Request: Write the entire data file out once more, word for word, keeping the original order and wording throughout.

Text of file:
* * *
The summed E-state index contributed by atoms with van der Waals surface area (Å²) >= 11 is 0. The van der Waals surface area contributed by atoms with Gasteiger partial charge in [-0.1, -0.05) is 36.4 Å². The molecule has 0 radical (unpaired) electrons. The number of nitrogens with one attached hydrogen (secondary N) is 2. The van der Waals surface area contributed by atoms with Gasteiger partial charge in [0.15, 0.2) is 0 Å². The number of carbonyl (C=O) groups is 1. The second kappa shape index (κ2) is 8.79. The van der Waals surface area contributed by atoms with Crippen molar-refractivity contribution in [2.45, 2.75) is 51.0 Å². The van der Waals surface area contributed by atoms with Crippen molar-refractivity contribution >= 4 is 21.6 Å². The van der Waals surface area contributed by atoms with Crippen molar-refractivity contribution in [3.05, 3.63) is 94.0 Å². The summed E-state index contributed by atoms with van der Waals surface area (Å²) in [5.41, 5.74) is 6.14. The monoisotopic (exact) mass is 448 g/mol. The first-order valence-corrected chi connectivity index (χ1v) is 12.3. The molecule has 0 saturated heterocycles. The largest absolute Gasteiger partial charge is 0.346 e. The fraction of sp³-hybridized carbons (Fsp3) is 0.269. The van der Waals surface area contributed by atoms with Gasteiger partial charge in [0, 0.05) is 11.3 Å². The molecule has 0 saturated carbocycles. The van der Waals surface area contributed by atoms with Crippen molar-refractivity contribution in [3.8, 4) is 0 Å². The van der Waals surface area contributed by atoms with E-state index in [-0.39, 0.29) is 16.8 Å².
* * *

The summed E-state index contributed by atoms with van der Waals surface area (Å²) >= 11 is 0. The van der Waals surface area contributed by atoms with Gasteiger partial charge in [-0.1, -0.05) is 36.4 Å². The molecule has 0 radical (unpaired) electrons. The number of nitrogens with one attached hydrogen (secondary N) is 2. The van der Waals surface area contributed by atoms with Gasteiger partial charge in [0.15, 0.2) is 0 Å². The number of carbonyl (C=O) groups is 1. The second kappa shape index (κ2) is 8.79. The van der Waals surface area contributed by atoms with Crippen molar-refractivity contribution in [2.45, 2.75) is 51.0 Å². The van der Waals surface area contributed by atoms with Crippen molar-refractivity contribution >= 4 is 21.6 Å². The van der Waals surface area contributed by atoms with Crippen molar-refractivity contribution in [3.05, 3.63) is 94.0 Å². The summed E-state index contributed by atoms with van der Waals surface area (Å²) in [5.41, 5.74) is 6.14. The monoisotopic (exact) mass is 448 g/mol. The first-order valence-corrected chi connectivity index (χ1v) is 12.3. The molecule has 0 saturated heterocycles. The largest absolute Gasteiger partial charge is 0.346 e. The fraction of sp³-hybridized carbons (Fsp3) is 0.269. The van der Waals surface area contributed by atoms with Gasteiger partial charge in [0, 0.05) is 11.3 Å². The molecule has 0 saturated carbocycles. The van der Waals surface area contributed by atoms with Crippen molar-refractivity contribution in [3.8, 4) is 0 Å². The van der Waals surface area contributed by atoms with E-state index in [-0.39, 0.29) is 16.8 Å².